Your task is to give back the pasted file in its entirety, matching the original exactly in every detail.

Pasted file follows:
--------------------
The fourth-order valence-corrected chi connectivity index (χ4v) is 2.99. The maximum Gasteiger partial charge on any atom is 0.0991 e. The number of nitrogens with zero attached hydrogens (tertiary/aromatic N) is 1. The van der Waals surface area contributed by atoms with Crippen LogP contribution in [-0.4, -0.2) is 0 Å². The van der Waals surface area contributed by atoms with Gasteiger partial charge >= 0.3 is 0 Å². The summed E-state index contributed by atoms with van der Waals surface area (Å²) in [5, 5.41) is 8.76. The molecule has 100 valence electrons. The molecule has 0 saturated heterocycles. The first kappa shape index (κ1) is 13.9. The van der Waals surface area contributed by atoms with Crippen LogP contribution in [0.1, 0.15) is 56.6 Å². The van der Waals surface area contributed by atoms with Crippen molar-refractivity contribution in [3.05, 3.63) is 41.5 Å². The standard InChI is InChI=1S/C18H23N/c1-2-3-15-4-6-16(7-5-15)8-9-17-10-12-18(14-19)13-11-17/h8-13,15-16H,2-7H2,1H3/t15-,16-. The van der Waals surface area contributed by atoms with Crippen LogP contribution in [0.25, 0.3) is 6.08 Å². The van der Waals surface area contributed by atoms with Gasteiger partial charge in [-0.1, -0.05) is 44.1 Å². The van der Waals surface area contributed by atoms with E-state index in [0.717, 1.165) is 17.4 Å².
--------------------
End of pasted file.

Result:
The fourth-order valence-corrected chi connectivity index (χ4v) is 2.99. The maximum Gasteiger partial charge on any atom is 0.0991 e. The number of nitrogens with zero attached hydrogens (tertiary/aromatic N) is 1. The van der Waals surface area contributed by atoms with Crippen LogP contribution in [-0.4, -0.2) is 0 Å². The van der Waals surface area contributed by atoms with Gasteiger partial charge >= 0.3 is 0 Å². The summed E-state index contributed by atoms with van der Waals surface area (Å²) in [5, 5.41) is 8.76. The molecule has 100 valence electrons. The molecule has 0 saturated heterocycles. The first kappa shape index (κ1) is 13.9. The van der Waals surface area contributed by atoms with Crippen LogP contribution in [0.1, 0.15) is 56.6 Å². The van der Waals surface area contributed by atoms with Crippen molar-refractivity contribution in [3.05, 3.63) is 41.5 Å². The standard InChI is InChI=1S/C18H23N/c1-2-3-15-4-6-16(7-5-15)8-9-17-10-12-18(14-19)13-11-17/h8-13,15-16H,2-7H2,1H3/t15-,16-. The van der Waals surface area contributed by atoms with Crippen LogP contribution in [0.25, 0.3) is 6.08 Å². The van der Waals surface area contributed by atoms with Gasteiger partial charge in [-0.1, -0.05) is 44.1 Å². The van der Waals surface area contributed by atoms with E-state index in [0.717, 1.165) is 17.4 Å².